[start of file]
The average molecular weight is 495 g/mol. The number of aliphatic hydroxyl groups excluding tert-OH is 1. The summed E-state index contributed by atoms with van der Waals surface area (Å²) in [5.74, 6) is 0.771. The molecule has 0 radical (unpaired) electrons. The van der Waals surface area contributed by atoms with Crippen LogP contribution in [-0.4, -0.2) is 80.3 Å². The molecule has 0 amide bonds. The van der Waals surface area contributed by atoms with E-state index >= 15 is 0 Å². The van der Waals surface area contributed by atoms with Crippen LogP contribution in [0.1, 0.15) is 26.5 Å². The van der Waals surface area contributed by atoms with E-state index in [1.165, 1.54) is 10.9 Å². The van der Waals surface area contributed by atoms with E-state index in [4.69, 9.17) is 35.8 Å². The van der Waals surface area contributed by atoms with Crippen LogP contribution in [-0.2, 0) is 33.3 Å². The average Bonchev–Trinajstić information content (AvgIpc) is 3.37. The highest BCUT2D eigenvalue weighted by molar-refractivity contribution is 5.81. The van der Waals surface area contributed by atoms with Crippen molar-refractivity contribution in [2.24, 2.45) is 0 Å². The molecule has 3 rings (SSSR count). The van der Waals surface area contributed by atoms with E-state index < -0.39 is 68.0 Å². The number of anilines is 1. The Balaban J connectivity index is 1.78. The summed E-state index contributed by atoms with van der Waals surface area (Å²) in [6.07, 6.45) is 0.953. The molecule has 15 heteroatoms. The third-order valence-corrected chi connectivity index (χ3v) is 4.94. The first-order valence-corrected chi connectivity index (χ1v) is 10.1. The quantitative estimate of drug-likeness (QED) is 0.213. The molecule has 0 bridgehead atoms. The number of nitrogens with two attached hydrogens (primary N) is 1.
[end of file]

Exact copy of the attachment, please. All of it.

The average molecular weight is 495 g/mol. The number of aliphatic hydroxyl groups excluding tert-OH is 1. The summed E-state index contributed by atoms with van der Waals surface area (Å²) in [5.74, 6) is 0.771. The molecule has 0 radical (unpaired) electrons. The van der Waals surface area contributed by atoms with Crippen LogP contribution in [-0.4, -0.2) is 80.3 Å². The molecule has 0 amide bonds. The van der Waals surface area contributed by atoms with E-state index >= 15 is 0 Å². The van der Waals surface area contributed by atoms with Crippen LogP contribution in [0.1, 0.15) is 26.5 Å². The van der Waals surface area contributed by atoms with E-state index in [1.165, 1.54) is 10.9 Å². The van der Waals surface area contributed by atoms with E-state index in [4.69, 9.17) is 35.8 Å². The van der Waals surface area contributed by atoms with Crippen LogP contribution in [-0.2, 0) is 33.3 Å². The average Bonchev–Trinajstić information content (AvgIpc) is 3.37. The highest BCUT2D eigenvalue weighted by molar-refractivity contribution is 5.81. The van der Waals surface area contributed by atoms with Crippen molar-refractivity contribution in [2.24, 2.45) is 0 Å². The molecule has 3 rings (SSSR count). The van der Waals surface area contributed by atoms with E-state index < -0.39 is 68.0 Å². The number of anilines is 1. The Balaban J connectivity index is 1.78. The summed E-state index contributed by atoms with van der Waals surface area (Å²) in [6.07, 6.45) is 0.953. The molecule has 15 heteroatoms. The third-order valence-corrected chi connectivity index (χ3v) is 4.94. The first-order valence-corrected chi connectivity index (χ1v) is 10.1. The quantitative estimate of drug-likeness (QED) is 0.213. The molecule has 0 bridgehead atoms. The number of nitrogens with two attached hydrogens (primary N) is 1.